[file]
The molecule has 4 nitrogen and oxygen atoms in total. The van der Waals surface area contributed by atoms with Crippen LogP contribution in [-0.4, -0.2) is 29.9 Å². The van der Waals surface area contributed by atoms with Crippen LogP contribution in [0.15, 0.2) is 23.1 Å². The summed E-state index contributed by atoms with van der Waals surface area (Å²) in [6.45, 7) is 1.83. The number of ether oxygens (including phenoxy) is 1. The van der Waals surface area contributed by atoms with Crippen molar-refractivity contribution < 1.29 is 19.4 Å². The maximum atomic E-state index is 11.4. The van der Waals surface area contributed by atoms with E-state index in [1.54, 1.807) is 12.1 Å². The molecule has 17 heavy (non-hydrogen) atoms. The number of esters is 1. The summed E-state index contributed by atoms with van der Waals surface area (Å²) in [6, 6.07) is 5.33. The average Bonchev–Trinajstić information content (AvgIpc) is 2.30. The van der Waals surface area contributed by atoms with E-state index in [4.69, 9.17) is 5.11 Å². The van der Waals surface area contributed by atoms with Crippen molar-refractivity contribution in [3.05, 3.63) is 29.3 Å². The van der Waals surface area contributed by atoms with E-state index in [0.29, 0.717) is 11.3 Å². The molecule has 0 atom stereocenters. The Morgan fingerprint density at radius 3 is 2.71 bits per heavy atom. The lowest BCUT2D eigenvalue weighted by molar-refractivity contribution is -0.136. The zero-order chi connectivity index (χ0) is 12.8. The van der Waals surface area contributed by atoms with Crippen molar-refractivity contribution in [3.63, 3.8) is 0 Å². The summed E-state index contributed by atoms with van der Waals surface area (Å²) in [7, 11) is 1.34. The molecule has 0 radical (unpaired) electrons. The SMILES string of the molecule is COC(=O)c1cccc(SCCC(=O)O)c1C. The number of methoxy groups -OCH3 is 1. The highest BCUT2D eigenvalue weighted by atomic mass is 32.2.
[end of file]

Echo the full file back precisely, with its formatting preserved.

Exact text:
The molecule has 4 nitrogen and oxygen atoms in total. The van der Waals surface area contributed by atoms with Crippen LogP contribution in [-0.4, -0.2) is 29.9 Å². The van der Waals surface area contributed by atoms with Crippen LogP contribution in [0.15, 0.2) is 23.1 Å². The summed E-state index contributed by atoms with van der Waals surface area (Å²) in [6.45, 7) is 1.83. The number of ether oxygens (including phenoxy) is 1. The van der Waals surface area contributed by atoms with Crippen molar-refractivity contribution < 1.29 is 19.4 Å². The maximum atomic E-state index is 11.4. The van der Waals surface area contributed by atoms with E-state index in [1.54, 1.807) is 12.1 Å². The molecule has 17 heavy (non-hydrogen) atoms. The number of esters is 1. The summed E-state index contributed by atoms with van der Waals surface area (Å²) in [6, 6.07) is 5.33. The average Bonchev–Trinajstić information content (AvgIpc) is 2.30. The van der Waals surface area contributed by atoms with E-state index in [4.69, 9.17) is 5.11 Å². The van der Waals surface area contributed by atoms with Crippen molar-refractivity contribution in [3.05, 3.63) is 29.3 Å². The van der Waals surface area contributed by atoms with E-state index in [0.29, 0.717) is 11.3 Å². The molecule has 0 atom stereocenters. The Morgan fingerprint density at radius 3 is 2.71 bits per heavy atom. The lowest BCUT2D eigenvalue weighted by molar-refractivity contribution is -0.136. The zero-order chi connectivity index (χ0) is 12.8. The van der Waals surface area contributed by atoms with Crippen molar-refractivity contribution in [3.63, 3.8) is 0 Å². The summed E-state index contributed by atoms with van der Waals surface area (Å²) in [7, 11) is 1.34. The molecule has 0 radical (unpaired) electrons. The SMILES string of the molecule is COC(=O)c1cccc(SCCC(=O)O)c1C. The number of methoxy groups -OCH3 is 1. The highest BCUT2D eigenvalue weighted by atomic mass is 32.2.